UCI demands answers from Astana following criminal investigation surrounding paying agent


“], “filter”: { “nextExceptions”: “img, blockquote, div”, “nextContainsExceptions”: “img, blockquote”} }”>

Get access to everything we publish when you >”,”name”:”in-content-cta”,”type”:”link”}}”>join VeloNews or Outside+.

The UCI has confirmed to VeloNews that it is closely monitoring the situation at Astana Qazaqstan after it was reported by this site that the team’s paying agent and individuals were under a criminal judicial investigation in Luxembourg.

The investigation is focused on allegations surrounding the misuse of corporate assets, breach of trust, fraud, and possible money laundering as part of the management of the team’s paying agent Abacanto SA. The investigation was launched in 2021 on the back of an independent Deloitte report that was commissioned by the then head of Abacanto SA, Yana Seel.

Now at Lotto-Soudal, Seel was concerned with the financial running of the paying agent with over 500,000 Euros paid in ‘consultant fees’ to rider agents, 62,960 Euros spent on watches that were not properly documented, and 498,595 Euros going toward private jet use between 2017 and 2018. The Deloitte report consisted of other areas it deemed as ‘red flags’ in a near-60-page document seen by VeloNews.

Read more:

The UCI has told VeloNews that it was unaware of the Luxembourg investigation until reports of it first surfaced earlier this month but the governing body confirmed it immediately raised the issue with the squad.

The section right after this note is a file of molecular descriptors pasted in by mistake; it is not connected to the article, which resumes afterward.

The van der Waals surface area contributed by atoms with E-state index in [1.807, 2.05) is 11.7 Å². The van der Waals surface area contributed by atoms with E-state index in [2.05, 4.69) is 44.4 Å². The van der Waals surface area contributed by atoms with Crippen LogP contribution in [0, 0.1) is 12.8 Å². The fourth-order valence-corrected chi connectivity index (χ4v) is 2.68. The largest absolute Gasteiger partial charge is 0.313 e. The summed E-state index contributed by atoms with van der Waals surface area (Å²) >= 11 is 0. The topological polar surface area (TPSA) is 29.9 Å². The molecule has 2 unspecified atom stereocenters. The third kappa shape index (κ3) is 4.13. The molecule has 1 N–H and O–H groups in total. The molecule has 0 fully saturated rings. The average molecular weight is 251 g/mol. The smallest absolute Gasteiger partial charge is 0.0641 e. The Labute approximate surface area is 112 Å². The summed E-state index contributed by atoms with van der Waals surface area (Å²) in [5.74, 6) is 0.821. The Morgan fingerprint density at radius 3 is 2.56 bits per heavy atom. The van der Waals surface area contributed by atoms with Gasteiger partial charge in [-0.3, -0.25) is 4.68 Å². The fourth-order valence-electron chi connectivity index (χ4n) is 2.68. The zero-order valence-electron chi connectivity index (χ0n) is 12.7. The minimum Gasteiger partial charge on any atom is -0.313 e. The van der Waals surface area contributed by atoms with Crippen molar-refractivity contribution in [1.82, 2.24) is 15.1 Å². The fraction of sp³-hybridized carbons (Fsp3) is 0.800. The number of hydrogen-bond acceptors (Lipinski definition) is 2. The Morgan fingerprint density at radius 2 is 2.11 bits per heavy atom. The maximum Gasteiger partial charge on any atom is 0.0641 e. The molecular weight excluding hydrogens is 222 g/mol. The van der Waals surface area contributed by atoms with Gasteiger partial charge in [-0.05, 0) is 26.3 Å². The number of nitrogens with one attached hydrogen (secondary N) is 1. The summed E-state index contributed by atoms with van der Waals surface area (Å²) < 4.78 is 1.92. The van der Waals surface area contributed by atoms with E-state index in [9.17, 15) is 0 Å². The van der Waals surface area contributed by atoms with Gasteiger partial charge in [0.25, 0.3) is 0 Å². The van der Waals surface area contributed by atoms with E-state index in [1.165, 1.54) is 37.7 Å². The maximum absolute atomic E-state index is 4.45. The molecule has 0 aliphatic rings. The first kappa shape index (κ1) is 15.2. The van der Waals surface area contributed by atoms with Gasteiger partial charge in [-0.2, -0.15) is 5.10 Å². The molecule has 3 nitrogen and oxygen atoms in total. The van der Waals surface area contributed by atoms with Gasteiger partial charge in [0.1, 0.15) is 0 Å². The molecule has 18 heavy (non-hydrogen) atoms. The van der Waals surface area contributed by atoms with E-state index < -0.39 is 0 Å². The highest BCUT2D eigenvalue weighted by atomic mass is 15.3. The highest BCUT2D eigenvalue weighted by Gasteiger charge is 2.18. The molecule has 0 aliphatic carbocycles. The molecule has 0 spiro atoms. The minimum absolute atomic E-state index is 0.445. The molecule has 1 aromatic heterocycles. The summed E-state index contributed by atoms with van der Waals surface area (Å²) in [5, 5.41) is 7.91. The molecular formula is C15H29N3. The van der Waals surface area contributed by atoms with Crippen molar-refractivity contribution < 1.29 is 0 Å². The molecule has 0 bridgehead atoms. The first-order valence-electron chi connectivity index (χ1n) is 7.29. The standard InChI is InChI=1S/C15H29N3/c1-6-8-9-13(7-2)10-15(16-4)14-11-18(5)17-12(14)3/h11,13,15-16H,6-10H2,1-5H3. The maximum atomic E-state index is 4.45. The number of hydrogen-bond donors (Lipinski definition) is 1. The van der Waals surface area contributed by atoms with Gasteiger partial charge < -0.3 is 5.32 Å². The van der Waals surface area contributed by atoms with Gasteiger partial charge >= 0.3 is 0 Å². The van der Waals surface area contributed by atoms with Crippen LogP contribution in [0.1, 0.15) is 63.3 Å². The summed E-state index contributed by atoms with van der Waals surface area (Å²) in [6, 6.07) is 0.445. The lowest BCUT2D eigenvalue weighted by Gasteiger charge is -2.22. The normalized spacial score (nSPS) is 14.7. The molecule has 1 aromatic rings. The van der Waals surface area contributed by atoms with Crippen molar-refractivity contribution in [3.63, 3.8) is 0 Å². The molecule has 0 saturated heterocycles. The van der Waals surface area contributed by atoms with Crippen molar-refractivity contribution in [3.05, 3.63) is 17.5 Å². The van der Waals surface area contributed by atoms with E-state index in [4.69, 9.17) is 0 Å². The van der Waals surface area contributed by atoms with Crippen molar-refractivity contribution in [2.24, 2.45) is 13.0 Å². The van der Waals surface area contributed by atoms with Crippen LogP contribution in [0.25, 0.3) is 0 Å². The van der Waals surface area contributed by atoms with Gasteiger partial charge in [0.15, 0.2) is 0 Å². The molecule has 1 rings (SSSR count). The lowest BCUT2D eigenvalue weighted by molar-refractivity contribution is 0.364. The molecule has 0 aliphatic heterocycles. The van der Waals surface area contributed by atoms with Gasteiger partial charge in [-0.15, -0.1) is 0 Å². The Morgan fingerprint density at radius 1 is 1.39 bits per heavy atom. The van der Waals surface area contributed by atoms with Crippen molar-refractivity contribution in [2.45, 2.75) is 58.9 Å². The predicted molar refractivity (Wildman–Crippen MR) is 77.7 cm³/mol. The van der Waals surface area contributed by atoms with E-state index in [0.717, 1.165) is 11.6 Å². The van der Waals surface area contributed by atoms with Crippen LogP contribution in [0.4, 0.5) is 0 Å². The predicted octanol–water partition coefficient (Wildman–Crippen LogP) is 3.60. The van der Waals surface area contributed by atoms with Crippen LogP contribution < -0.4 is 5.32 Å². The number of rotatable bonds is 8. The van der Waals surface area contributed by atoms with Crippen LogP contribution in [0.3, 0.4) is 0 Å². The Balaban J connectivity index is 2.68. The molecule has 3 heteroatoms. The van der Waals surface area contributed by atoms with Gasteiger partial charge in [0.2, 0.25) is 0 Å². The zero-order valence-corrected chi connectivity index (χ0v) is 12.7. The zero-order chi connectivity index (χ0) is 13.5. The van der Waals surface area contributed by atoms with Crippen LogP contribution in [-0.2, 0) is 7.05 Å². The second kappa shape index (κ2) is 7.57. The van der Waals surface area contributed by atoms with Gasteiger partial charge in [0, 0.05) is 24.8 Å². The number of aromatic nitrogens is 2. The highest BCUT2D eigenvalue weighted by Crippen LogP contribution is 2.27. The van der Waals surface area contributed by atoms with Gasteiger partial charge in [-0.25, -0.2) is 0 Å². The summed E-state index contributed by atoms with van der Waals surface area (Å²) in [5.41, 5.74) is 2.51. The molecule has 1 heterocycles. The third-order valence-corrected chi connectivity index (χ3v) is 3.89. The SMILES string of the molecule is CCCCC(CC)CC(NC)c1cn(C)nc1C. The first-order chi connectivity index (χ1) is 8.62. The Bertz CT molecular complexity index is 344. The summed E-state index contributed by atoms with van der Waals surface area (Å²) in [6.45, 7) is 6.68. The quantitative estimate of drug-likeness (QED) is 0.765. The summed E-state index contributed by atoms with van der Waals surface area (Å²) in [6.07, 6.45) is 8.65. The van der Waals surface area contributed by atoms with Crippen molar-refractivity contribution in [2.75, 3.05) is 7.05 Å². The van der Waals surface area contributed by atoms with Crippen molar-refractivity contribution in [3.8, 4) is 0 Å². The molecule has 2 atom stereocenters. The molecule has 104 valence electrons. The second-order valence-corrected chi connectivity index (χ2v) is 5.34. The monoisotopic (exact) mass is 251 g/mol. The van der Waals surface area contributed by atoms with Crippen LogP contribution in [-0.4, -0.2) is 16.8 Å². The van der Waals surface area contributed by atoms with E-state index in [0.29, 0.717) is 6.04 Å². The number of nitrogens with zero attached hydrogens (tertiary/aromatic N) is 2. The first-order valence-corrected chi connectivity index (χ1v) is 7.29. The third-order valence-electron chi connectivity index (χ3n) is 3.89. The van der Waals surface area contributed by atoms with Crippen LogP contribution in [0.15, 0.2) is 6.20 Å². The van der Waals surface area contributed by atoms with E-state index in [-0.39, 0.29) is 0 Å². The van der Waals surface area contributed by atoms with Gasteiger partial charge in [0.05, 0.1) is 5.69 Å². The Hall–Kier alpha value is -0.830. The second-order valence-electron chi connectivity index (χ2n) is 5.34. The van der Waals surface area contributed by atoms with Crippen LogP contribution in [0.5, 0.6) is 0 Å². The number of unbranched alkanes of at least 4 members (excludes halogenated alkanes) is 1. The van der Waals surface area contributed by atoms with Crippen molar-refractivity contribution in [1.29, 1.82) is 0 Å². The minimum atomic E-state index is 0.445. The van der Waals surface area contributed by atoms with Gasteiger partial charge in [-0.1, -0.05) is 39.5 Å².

“The UCI has not been notified in any manner regarding the investigation which has been reported in the press,” the governing body told VeloNews in an email.

“The UCI promptly requested information from the team and shall require updated information in the event that the investigation leads to further proceedings. The UCI understands that the investigation is (or was) directed against individuals upon filing of a denunciation by the paying agent of the team, Abacanto SA. The UCI is following this situation closely.”

Earlier this month the team attempted to play down the investigation. Alexandre Vinkourov, who is named throughout the Deloitte report and in a letter from the Judicial Police Service in Luxembourg on July 8, claimed that like the UCI, he had only learned about the investigation from the media report.

“To be honest, I learned about this whole story from the press, and until that moment I was not familiar with the details of this investigation,” Vinokourov told VeloNews on March 9.

“Apparently, we are talking about some kind of legal procedure that was initiated a year ago, when another person was the managing director of Abacanto SA, while I performed purely sports functions until the summer of 2021. Officially, after a break, I returned to work with the team in January 2022, so it’s difficult for me to comment something on this issue.”

The break Vinkurov referred to was when he was suspended from the team. He was later reinstated after the Kazakhstan wing of the organization intervened. As a result of Vinokourov’s return then co-sponsor Premier Tech stepped away from the squad.

The fact that the UCI was not aware of the criminal investigation raises questions over the awarding of a WorldTour license to Astana and the protocols and checks that are followed during that process. The UCI would not directly respond to questions on that matter.

However the UCI did confirm it was also monitoring the payment situation at Astana after VeloNews reported on March 11 that riders were still waiting for the January and February wages. At the time, the team blamed the holdup on the government changes in Kazakhstan.

“The UCI is aware that there were some delay in the payments at the start of the season. The UCI is closely monitoring this situation with the team to ensure that it will be solved as soon as possible,” the UCI said.


Comments are closed.